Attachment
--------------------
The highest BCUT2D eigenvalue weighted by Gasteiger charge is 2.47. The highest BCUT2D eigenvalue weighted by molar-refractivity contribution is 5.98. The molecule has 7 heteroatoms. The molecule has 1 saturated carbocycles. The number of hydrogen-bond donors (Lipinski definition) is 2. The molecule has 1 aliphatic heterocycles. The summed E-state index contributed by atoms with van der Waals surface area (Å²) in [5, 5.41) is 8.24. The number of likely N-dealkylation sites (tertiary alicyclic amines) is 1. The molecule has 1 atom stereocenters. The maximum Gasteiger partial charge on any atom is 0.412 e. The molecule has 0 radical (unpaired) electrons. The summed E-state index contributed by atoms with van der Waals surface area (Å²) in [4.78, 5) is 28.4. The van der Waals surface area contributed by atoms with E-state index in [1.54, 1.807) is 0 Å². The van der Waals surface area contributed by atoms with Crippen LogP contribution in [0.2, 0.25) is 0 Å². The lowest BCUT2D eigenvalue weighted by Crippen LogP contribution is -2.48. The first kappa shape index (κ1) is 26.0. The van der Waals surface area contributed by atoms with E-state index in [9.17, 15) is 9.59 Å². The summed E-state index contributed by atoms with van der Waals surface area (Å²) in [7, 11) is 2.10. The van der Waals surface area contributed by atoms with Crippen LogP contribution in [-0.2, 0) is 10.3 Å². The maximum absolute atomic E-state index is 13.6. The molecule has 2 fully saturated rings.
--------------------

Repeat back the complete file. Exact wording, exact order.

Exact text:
The highest BCUT2D eigenvalue weighted by Gasteiger charge is 2.47. The highest BCUT2D eigenvalue weighted by molar-refractivity contribution is 5.98. The molecule has 7 heteroatoms. The molecule has 1 saturated carbocycles. The number of hydrogen-bond donors (Lipinski definition) is 2. The molecule has 1 aliphatic heterocycles. The summed E-state index contributed by atoms with van der Waals surface area (Å²) in [5, 5.41) is 8.24. The number of likely N-dealkylation sites (tertiary alicyclic amines) is 1. The molecule has 1 atom stereocenters. The maximum Gasteiger partial charge on any atom is 0.412 e. The molecule has 0 radical (unpaired) electrons. The summed E-state index contributed by atoms with van der Waals surface area (Å²) in [4.78, 5) is 28.4. The van der Waals surface area contributed by atoms with E-state index in [1.54, 1.807) is 0 Å². The van der Waals surface area contributed by atoms with Crippen LogP contribution in [0.2, 0.25) is 0 Å². The lowest BCUT2D eigenvalue weighted by Crippen LogP contribution is -2.48. The first kappa shape index (κ1) is 26.0. The van der Waals surface area contributed by atoms with E-state index in [9.17, 15) is 9.59 Å². The summed E-state index contributed by atoms with van der Waals surface area (Å²) in [7, 11) is 2.10. The van der Waals surface area contributed by atoms with Crippen LogP contribution in [-0.2, 0) is 10.3 Å². The maximum absolute atomic E-state index is 13.6. The molecule has 2 fully saturated rings.